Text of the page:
My View: Travel was a passport to a new start in life | Opinion

I started thinking about how travel has changed over my long life when I read Elon Musk and Jeff Bezos’ Space Adventure last December.

Pauline Dyson of Williamsville heard tales of adventure from her immigrant parents.

While multi-billionaires could afford to leave our Covid-ravaged land, we ordinary people have canceled travel plans and crossed off long-dreamed-of trips from our to-do lists during the pandemic.

Sometimes it’s hard to imagine that for most of recorded history, people traveled out of necessity, not pleasure. Take my parents’ generation. Mom and dad have only been on one trip in their lifetime, as immigrants to America at the turn of the 20th century.

They had a compelling reason to leave their family in a poor mountain village in central Italy for the chance to work in America. My parents described their travel experience as one not to repeat.

At 16, mum recalls a month-long trip to the Atlantic Ocean, feeling seasick and vomiting in the tight bowels of a ship that sailed from Naples to Boston in 1914. Dad tried to jump ship as a 12-year-old orphan, only to be sent back to Italy when he arrived at the Boston docks. He tried again seven years later, this time with a boarding ticket and entry papers.

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At 19, with a strong back and bulging biceps, my father was welcomed to America, where pickaxe-and-shovel railroad work awaited him.

Given their difficult travel experiences in the early 20th century, it’s no wonder my mom and dad were afraid to return to Italy, not even to visit family back home. This attitude lasted until the middle of the century, when we had a family car and air travel became accessible to even those of modest means.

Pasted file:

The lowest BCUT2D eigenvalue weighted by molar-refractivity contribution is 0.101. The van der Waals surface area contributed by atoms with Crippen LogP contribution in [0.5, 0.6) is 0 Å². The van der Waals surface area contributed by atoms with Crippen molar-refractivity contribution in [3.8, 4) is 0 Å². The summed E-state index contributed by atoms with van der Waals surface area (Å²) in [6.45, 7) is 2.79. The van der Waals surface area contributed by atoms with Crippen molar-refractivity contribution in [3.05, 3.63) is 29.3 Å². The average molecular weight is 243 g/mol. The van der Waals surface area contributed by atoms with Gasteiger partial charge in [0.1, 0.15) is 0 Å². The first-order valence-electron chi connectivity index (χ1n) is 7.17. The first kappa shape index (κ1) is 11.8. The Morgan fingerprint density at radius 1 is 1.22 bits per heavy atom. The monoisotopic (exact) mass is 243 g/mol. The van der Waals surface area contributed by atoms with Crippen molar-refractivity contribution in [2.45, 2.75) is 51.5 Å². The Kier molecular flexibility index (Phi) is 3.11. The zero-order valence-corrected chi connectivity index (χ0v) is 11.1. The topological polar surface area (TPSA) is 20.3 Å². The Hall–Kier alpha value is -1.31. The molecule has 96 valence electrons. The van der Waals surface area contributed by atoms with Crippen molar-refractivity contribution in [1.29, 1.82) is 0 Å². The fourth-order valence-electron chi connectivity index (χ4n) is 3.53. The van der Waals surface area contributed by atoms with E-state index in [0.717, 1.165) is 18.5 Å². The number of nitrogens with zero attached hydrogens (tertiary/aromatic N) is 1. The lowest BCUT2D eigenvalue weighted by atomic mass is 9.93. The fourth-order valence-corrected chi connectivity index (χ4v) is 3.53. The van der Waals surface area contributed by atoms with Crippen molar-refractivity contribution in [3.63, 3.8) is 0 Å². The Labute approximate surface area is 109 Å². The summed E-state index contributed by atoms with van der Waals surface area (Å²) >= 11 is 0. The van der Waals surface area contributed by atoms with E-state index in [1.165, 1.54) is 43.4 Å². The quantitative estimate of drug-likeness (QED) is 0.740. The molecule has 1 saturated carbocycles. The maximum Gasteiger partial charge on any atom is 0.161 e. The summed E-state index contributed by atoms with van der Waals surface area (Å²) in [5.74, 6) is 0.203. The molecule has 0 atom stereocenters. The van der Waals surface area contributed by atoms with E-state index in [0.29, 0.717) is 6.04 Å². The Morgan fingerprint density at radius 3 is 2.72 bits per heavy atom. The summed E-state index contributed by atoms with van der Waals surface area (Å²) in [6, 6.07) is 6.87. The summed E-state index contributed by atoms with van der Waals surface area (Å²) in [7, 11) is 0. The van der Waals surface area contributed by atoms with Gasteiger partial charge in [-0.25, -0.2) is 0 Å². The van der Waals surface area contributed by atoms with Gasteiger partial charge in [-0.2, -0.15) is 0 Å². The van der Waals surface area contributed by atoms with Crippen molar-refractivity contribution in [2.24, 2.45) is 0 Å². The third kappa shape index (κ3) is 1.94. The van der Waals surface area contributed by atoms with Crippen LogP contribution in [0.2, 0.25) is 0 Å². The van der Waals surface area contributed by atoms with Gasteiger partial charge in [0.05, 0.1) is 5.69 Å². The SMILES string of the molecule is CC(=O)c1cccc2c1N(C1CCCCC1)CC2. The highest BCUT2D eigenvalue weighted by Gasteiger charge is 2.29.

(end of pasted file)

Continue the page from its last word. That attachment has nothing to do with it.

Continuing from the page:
At this time, mid-century travel for tourism and experience replaced travel in search of opportunity for my parents’ generation of immigrants. In the twenties, jet travel to Europe became widely available at a reasonable cost. After college, I worked for a year to save enough money for my first trip to Europe. While a six-hour plane trip over the Atlantic wasn’t quite as comfortable as my return trip – a seven-day trip on the Queen Mary I – it was more humane than my parents’ 50 crossing. years earlier.

Air travel was enjoyable enough that I half believed the air carrier advertisements that said “getting there is half the fun”. America’s prosperity in the last half of the 20th century made it possible to focus less on finding opportunities or simply sightseeing. New travel opportunities to previously unvisited continents have enabled the well-heeled to seek adventure.

Safaris in Africa, shearing sheep on a New Zealand farm (agritourism) and hot air balloon rides were types of interactive travel experiences somewhat akin to the outer space voyages of American billionaires of today in that a slight discomfort is endured for the thrill of adventure at destination. .

Neither well-heeled nor particularly adventurous, we missed such indulgent travel experiences. The classic drive across America in the family car and the popular flight to Disney World were also absent from our family bonding experiences.

Do our young adult children and grandchildren today feel deprived of these childhood travel memories? I think they would prefer to hear about their ancestors’ experiences, the risks, bravery and hardships endured while traveling in the New World. After all, this travel adventure has made their own future escapades possible, though I doubt space travel is on their to-do list.

About Juana Jackson

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